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Final Review of Color Correction

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Christopher Marcus
Final Review of Color Correction
on Feb 25, 2014 at 5:56:00 pm

Hello Everyone,

Quick question regarding checking out final work by colorist.

So granted the colorist is using a calibrated monitor, and what they're giving to me looks good on my computer, but it is slightly dark. Obviously because my mac isn't calibrated. This got me thinking how I can ensure the final look will translate well to the theater screen / and or TVs?

Is there any way I can verify this without taking it to an actual theater? I can watch it on my TV, but many TV's have different settings, etc. Should I be putting my settings to anything specific?

I trust the people doing it, but mistakes can always happen. Just thought I'd see if there's a way to check, or if I'm simply at their mercy for having it turn out okay.

Thanks!!



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Juan Salvo
Re: Final Review of Color Correction
on Feb 26, 2014 at 4:03:17 am
Last Edited By Juan Salvo on Feb 26, 2014 at 4:09:34 am

Trust is a funny thing, but it means everything in the color world. Trust is earned from clients by sounding like you know what you're doing and having your work hold up. This is really tricky to do if you don't have calibrated gear and confidence that it's correct.

I prefer always to have clients attend sessions in person. I know my equipment is to spec (we grade in a DCI theater) and my suite is often better calibrated than many exhibition installations. With remote clients we provide several option through which we can support calibrated remote review. Either by partnering with a trusted 3rd party, or specking equipment we know and can trust, or sending a mobile review station.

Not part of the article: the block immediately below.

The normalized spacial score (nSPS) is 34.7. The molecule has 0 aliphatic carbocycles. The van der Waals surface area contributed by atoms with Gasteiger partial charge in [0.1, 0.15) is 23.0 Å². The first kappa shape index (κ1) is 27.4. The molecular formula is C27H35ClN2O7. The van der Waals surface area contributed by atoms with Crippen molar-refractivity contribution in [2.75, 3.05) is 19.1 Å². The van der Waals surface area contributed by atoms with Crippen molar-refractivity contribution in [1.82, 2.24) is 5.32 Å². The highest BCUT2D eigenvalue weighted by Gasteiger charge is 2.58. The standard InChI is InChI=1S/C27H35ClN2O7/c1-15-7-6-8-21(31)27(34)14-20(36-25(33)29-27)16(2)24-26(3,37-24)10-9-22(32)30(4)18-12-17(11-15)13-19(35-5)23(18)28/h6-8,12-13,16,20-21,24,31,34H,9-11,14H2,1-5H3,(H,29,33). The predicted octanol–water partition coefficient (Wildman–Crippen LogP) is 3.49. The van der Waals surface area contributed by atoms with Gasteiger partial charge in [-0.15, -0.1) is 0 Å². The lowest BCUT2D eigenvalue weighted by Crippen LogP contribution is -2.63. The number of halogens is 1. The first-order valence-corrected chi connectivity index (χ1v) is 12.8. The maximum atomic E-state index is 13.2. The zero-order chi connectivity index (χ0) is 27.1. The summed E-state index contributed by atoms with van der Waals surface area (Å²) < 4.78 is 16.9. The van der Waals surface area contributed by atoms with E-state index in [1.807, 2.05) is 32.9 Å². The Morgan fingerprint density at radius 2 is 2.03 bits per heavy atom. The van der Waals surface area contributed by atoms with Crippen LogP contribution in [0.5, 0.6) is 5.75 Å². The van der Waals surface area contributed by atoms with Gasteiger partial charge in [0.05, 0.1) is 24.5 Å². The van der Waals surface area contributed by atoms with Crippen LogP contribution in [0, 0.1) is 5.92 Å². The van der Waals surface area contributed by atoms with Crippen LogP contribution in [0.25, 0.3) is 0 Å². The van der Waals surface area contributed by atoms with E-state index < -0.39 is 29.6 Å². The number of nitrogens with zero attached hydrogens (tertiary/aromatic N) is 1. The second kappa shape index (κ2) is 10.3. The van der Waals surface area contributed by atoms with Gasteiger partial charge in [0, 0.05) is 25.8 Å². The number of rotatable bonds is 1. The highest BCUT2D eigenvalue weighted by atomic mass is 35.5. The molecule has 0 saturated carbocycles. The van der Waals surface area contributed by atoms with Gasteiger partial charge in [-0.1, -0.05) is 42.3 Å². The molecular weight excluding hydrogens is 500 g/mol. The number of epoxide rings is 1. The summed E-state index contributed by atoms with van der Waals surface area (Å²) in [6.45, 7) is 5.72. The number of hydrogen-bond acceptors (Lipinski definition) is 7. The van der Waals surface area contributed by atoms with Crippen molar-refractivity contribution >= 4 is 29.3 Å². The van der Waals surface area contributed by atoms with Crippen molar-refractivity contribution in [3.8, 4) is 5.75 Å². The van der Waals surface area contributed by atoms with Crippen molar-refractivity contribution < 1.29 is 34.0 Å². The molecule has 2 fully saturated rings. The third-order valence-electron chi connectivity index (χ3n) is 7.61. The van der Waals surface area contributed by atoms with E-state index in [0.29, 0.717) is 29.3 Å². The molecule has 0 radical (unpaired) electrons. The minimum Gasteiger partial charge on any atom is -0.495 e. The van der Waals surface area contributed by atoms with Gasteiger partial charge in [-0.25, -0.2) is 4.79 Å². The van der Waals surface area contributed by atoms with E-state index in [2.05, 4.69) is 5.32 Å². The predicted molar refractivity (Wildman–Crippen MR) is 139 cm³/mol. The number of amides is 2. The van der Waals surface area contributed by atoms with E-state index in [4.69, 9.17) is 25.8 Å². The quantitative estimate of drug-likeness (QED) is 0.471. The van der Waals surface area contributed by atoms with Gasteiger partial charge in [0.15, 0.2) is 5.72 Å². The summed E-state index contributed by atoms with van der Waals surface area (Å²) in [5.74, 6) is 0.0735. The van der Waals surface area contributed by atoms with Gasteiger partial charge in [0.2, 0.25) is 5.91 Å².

We do all that so that we can have confidence that the viewing conditions are up to snuff. We have high confidence in those pipelines. But all we can do is grade to spec, and reviewing on random devices isn't going to lead anywhere but off, you'll end up like countless other "colorists" creating content that only ever looks right on one screen.

Either the professional you hired has the right equipment to say with confidence "this is what your image looks like" and the wisdoms to insist you look at it on a display she trusts... Or you don't really know what your image looks like, and likely never will.

Going to some random theater, and screening content not mastered for theatrical distribution isn't likely to improve your confidence. Playing it back on your laptop and on various consumer tvs isn't going to improve your confidence. The thing is you either have confidence it's right, or you don't. But hey, maybe you'll get lucky and find a device that displays kind of the way you want it to look.

http://JuanSalvo.com
http://theColourSpace.com


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Sascha Haber
Re: Final Review of Color Correction
on Feb 26, 2014 at 11:12:04 am

Hi Christopher..

If you are in the position to judge the technical part, you need to get some equipment that is it least 95% accurate.
This is easy..
You need a proper video output first...A Blackmagic MiniMonitor is perfect and cheap.